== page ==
0 ( +3 / -3 )

It appears that Greenpeace aren't the only experts.

-1 ( +2 / -3 )

@Tom San

What the heck does Greenpeace know about cars? LOL

Greenpeace knows that UK will ban sale of all new ICE vehicles including Hybrid/PHEV from 2030, Germany 2035, and the US will mandate half of all new vehicle sale to be zero-emission by 2030.

That's only 9 years away. In other word, Toyota would be able to sell only the same number of ICE vehicles as it sells EVs in the US by 2030. So if Toyota can't sell EVs, then it can't sell ICE vehicles in the US and will have to leave the market.

We are witnessing the turning point in the history of Japanese automobile industry becoming irrelevant, following the footsteps of Japan's electronics and semiconductor industries.

-5 ( +6 / -11 )

It is simple: the Japanese manufacturers threw their weight behind hybrid technology.

I might add that it is quite remarkable that governments cannot do anything about COVID, but they can lower the global temperature by one degree centigrade simply by raising our taxes.

3 ( +6 / -3 )

With all the automotive "authorities" here, who needs Greenpeace?

Anyone got any recommendations as to my next set of wheels?

-1 ( +2 / -3 )

With all the automotive "authorities" here, who needs Greenpeace?

I haven't seen anybody commenting here claiming to be an authority on cars.

1 ( +3 / -2 )

Meh. Toyota are like most companies in Japan and abroad that waffle on about their green credentials, real or imagined. Probably in order to boost their chances at securing lucrative fleet deals with equally disingenuous governments and corporations.

0 ( +1 / -1 )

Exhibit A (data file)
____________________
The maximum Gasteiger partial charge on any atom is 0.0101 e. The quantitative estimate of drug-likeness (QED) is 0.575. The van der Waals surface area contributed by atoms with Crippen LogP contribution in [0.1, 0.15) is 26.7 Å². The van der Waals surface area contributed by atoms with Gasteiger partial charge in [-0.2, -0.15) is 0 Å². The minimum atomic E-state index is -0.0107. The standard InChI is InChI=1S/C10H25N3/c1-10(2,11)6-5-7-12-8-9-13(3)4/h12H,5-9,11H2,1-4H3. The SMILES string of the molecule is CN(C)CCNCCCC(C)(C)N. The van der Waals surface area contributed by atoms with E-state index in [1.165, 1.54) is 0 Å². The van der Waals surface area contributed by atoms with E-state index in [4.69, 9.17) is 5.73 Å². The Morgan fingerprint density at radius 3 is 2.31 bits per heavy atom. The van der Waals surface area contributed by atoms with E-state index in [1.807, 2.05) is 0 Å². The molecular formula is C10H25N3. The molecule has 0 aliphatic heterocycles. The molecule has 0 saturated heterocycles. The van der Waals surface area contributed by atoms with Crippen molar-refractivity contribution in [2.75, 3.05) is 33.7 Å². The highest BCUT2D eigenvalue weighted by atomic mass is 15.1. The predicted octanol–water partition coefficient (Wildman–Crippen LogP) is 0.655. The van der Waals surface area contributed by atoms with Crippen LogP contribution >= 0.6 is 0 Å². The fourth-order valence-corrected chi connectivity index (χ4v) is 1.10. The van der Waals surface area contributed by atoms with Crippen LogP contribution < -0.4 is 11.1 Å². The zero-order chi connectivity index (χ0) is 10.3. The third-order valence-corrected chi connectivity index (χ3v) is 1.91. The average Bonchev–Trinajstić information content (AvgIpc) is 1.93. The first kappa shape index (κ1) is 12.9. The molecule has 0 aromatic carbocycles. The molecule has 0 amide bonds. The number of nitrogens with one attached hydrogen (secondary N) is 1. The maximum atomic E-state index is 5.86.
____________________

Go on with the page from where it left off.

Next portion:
We are witnessing the turning point in the history of Japanese automobile industry becoming irrelevant, following the footsteps of Japan's electronics and semiconductor industries.

Nissan have the second best selling electric car of all time. They've sold half a million of them. Their sales are about the same as BMW, Renault, and VW, also top ten BEV manufacturers, added together. Tesla aside, the other biggest players are Chinese.

Honda and Toyota bet on hybrids and hydrogen. This looks like a bad bet, but the game is still in progress. Get hydrogen to work as renewables storage and the tables could turn.

1 ( +3 / -2 )

Nissan have the second best selling electric car of all time. They've sold half a million of them. Their sales are about the same as BMW, Renault, and VW, also top ten BEV manufacturers, added together. Tesla aside, the other biggest players are Chinese.

This is true, but its worth noting that Renault is the controlling shareholder of Nissan which makes it quite a bit different from other Japanese makers.

Honda and Toyota bet on hybrids and hydrogen. This looks like a bad bet, but the game is still in progress. Get hydrogen to work as renewables storage and the tables could turn.

Could be, but its looking like the rest of the world is moving towards electric rather than hydrogen and once they've got that infrastructure deployed in Europe and North America I don't see how hydrogen will be able to compete even if it ends up being a better technology (which it might not be).